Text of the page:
domenica, febbraio 19, 2006

Andres Oppenheimer - Mexico's presidential front-runner moves even farther left

Mexico's presidential front-runner moves even farther left
By Andres Oppenheimer

MEXICO CITY -- The most surprising thing about Mexico's presidential race is that leftist candidate Andrés Manuel López Obrador, who is leading in the polls, is shifting farther to the left.

Normally, presidential hopefuls try to woo the most extreme wings of their respective parties during their primary campaigns. Then, once proclaimed their parties' nominees, they shift to the center in hopes of winning moderate votes in the national campaign.

Yet, judging from his latest speeches, López Obrador seems to be going the other way. He is toughening his rhetoric as we get closer to the July 2 elections, raising questions over whether he has changed his mind about his earlier vows that he would not be a revolutionary hothead if elected.

When I interviewed him a little more then a year ago, López Obrador sounded like a cross between Mother Teresa and Martin Luther King. ''I am a humanist. . . . I'm not proposing a radical project. . . . We should maintain our macroeconomic policy, with a new addition, of speeding up economic growth,'' he said then.

But in my latest visit here, López Obrador sounds more like an old-fashioned populist. In a Feb. 13 speech to members of Congress, he lashed out against the free market reforms that legislators have been debating over the past five years to jump-start the country's lackluster economy, and make it more competitive with fast-growing China and India. At the same time, López Obrador has suddenly called off meetings with the major business groups, and is bragging about it.

''We must set aside what has been pompously called structural reforms,'' López Obrador told Congress members, referring to long-debated government proposals to, among other things, open up Mexico's energy sector to the private sector, and make labor laws more flexible to encourage business owners to employ more workers.

A day earlier, López Obrador, a former Mexico City mayor, suggested he would call for ''a revision'' of the 1994 North American Free Trade Agreement (NAFTA), which has allowed Mexico to substantially increase its exports. Referring to a NAFTA provision that would allow U.S. producers to export corn and beans duty-free to Mexico starting in 2008, he said, ``We are not going to allow that!''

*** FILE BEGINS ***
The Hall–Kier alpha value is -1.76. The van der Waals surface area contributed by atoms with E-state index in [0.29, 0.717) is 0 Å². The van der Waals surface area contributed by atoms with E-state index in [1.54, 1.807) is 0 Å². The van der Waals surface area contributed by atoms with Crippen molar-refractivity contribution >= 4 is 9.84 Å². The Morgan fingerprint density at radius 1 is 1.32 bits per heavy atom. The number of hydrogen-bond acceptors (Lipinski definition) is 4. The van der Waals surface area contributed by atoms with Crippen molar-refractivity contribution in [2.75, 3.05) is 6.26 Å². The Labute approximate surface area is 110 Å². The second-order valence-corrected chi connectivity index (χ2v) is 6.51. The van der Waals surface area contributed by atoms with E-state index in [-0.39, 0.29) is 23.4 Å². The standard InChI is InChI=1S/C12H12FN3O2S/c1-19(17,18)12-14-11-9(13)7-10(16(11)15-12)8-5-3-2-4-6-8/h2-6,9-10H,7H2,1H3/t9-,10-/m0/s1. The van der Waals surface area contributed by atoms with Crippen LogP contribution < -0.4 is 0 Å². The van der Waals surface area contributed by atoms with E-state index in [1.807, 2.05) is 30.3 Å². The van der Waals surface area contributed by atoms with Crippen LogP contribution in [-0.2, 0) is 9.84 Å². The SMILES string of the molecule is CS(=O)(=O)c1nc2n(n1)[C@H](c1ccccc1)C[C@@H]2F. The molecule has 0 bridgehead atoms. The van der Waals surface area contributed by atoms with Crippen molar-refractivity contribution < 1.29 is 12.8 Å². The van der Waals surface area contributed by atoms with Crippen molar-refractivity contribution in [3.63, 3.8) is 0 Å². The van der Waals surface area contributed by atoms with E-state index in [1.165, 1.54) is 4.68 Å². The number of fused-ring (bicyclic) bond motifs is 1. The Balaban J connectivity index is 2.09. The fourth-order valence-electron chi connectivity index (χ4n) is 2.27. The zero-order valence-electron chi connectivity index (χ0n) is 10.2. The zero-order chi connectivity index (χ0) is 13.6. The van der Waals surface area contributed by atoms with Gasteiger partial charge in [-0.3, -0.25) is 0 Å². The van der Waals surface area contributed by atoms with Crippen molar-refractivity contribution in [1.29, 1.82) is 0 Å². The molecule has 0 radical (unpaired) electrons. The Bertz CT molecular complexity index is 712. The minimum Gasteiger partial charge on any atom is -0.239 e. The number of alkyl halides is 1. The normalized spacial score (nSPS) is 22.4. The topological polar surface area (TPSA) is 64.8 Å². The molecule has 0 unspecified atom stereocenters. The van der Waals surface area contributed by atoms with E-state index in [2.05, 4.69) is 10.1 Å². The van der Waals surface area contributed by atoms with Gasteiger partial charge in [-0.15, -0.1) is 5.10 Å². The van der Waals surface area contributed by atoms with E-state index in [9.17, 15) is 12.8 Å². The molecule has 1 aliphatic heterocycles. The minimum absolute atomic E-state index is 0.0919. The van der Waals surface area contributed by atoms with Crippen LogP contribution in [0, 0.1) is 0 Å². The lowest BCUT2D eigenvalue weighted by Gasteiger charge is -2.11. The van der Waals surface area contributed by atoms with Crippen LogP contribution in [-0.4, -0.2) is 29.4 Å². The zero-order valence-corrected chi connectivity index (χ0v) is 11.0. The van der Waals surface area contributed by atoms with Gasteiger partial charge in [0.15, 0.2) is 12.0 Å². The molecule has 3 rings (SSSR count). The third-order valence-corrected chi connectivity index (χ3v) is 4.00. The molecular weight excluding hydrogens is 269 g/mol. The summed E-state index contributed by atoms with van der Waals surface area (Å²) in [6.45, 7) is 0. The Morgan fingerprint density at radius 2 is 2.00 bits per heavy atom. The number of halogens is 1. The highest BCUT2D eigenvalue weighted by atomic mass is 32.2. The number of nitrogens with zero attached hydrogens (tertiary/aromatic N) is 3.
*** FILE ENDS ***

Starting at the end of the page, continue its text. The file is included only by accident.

Former Foreign Minister Jorge Castañeda told me that López Obrador is a new version of Luis Echeverría, the former populist, anti-American president who in the early '70s created hundreds of thousands of government jobs, while sinking the country into huge debt for decades to come.

Close advisors to López Obrador deny that. Unlike Echeverría or Venezuelan President Hugo Chávez, he is calling for a reduction of government spending, they say. In addition, he would not scrap NAFTA, but invoke provisions already in the treaty to make special exceptions for corn and beans, as has been done in other cases, they say.

On the opening to the private sector of Mexico's oil industry, which most economists say is essential to revamp exploration and prevent Mexico from becoming a net oil importer as early as in 2010, top advisors to López Obrador say he would indeed increase the state intervention in the country's oil monopoly. That would allow Mexico to lower domestic oil prices, and benefit other oil-related industries, they say.

López Obrador would open up to the private sector other areas such as oil transport, warehousing, logistics, railroads and infrastructure, says Rogelio Ramirez de la O, the candidate's top economic advisor. ''In those areas, there would be a greater opening than now,'' he told me.

Campaign insiders and independent pollsters say López Obrador's latest shift to the left may be a tactical move. He has less campaign money than his rivals, and he may be trying to assert himself as the anti-establishment candidate to generate headlines, and get bigger crowds at rallies. In the final weeks of the campaign, he will probably shift back to the center, they say.

My conclusion: Perhaps so. If not, López Obrador's latest statements are troubling. If López Obrador were elected and failed to push for the kind of reforms that have helped China, India, Eastern Europe and Chile attract investments, increase exports and reduce poverty, Mexico will fall farther behind its competitors, and its number of poor will grow. | 02/19/2006 | Mexico's presidential front-runner moves even farther left